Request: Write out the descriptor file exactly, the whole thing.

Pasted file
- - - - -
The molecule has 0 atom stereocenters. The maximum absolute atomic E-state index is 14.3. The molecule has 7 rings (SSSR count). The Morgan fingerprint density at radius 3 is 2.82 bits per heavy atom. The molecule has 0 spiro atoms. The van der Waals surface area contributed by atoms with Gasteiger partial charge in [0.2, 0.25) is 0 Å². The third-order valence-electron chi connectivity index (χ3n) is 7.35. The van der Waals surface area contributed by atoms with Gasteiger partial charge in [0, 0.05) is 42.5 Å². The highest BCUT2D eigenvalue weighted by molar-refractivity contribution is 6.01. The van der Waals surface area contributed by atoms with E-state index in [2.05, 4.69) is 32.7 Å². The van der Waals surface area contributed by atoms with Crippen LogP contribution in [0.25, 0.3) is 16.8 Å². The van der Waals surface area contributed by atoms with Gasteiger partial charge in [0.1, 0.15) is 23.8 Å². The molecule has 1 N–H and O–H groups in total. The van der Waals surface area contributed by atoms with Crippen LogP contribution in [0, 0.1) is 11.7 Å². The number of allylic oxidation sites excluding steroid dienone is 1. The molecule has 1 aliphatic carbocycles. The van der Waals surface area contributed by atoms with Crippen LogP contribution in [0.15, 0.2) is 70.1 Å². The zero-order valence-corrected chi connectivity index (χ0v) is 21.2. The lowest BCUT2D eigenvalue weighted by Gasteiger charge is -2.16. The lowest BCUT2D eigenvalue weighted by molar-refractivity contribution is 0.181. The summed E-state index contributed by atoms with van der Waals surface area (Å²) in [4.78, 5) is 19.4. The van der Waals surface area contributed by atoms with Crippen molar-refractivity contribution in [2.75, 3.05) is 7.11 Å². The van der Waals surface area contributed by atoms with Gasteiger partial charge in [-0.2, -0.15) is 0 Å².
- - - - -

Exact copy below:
The molecule has 0 atom stereocenters. The maximum absolute atomic E-state index is 14.3. The molecule has 7 rings (SSSR count). The Morgan fingerprint density at radius 3 is 2.82 bits per heavy atom. The molecule has 0 spiro atoms. The van der Waals surface area contributed by atoms with Gasteiger partial charge in [0.2, 0.25) is 0 Å². The third-order valence-electron chi connectivity index (χ3n) is 7.35. The van der Waals surface area contributed by atoms with Gasteiger partial charge in [0, 0.05) is 42.5 Å². The highest BCUT2D eigenvalue weighted by molar-refractivity contribution is 6.01. The van der Waals surface area contributed by atoms with E-state index in [2.05, 4.69) is 32.7 Å². The van der Waals surface area contributed by atoms with Crippen LogP contribution in [0.25, 0.3) is 16.8 Å². The van der Waals surface area contributed by atoms with Gasteiger partial charge in [0.1, 0.15) is 23.8 Å². The molecule has 1 N–H and O–H groups in total. The van der Waals surface area contributed by atoms with Crippen LogP contribution in [0, 0.1) is 11.7 Å². The number of allylic oxidation sites excluding steroid dienone is 1. The molecule has 1 aliphatic carbocycles. The van der Waals surface area contributed by atoms with Crippen LogP contribution in [0.15, 0.2) is 70.1 Å². The zero-order valence-corrected chi connectivity index (χ0v) is 21.2. The lowest BCUT2D eigenvalue weighted by Gasteiger charge is -2.16. The lowest BCUT2D eigenvalue weighted by molar-refractivity contribution is 0.181. The summed E-state index contributed by atoms with van der Waals surface area (Å²) in [4.78, 5) is 19.4. The van der Waals surface area contributed by atoms with Crippen molar-refractivity contribution in [2.75, 3.05) is 7.11 Å². The van der Waals surface area contributed by atoms with Gasteiger partial charge in [-0.2, -0.15) is 0 Å².